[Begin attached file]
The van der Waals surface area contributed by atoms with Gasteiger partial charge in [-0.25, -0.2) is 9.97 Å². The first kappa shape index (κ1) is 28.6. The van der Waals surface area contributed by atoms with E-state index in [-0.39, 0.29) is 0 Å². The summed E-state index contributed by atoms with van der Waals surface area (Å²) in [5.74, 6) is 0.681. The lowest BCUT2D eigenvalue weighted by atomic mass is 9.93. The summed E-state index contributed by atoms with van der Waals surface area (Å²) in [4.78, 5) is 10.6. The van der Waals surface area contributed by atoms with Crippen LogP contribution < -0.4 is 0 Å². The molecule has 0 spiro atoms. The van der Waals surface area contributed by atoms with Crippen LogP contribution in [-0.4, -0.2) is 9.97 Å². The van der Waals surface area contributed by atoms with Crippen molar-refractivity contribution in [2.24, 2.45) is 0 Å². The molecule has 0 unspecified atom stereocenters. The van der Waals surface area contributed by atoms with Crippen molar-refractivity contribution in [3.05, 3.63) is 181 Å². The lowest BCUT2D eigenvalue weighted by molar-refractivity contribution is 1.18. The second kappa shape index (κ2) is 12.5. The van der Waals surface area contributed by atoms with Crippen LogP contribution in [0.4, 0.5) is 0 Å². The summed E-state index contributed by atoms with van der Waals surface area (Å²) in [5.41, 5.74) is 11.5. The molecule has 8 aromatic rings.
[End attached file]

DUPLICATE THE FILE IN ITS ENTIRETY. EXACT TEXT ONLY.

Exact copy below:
The van der Waals surface area contributed by atoms with Gasteiger partial charge in [-0.25, -0.2) is 9.97 Å². The first kappa shape index (κ1) is 28.6. The van der Waals surface area contributed by atoms with E-state index in [-0.39, 0.29) is 0 Å². The summed E-state index contributed by atoms with van der Waals surface area (Å²) in [5.74, 6) is 0.681. The lowest BCUT2D eigenvalue weighted by atomic mass is 9.93. The summed E-state index contributed by atoms with van der Waals surface area (Å²) in [4.78, 5) is 10.6. The van der Waals surface area contributed by atoms with Crippen LogP contribution < -0.4 is 0 Å². The molecule has 0 spiro atoms. The van der Waals surface area contributed by atoms with Crippen LogP contribution in [-0.4, -0.2) is 9.97 Å². The van der Waals surface area contributed by atoms with Crippen molar-refractivity contribution in [2.24, 2.45) is 0 Å². The molecule has 0 unspecified atom stereocenters. The van der Waals surface area contributed by atoms with Crippen molar-refractivity contribution in [3.05, 3.63) is 181 Å². The lowest BCUT2D eigenvalue weighted by molar-refractivity contribution is 1.18. The second kappa shape index (κ2) is 12.5. The van der Waals surface area contributed by atoms with Crippen LogP contribution in [0.4, 0.5) is 0 Å². The summed E-state index contributed by atoms with van der Waals surface area (Å²) in [5.41, 5.74) is 11.5. The molecule has 8 aromatic rings.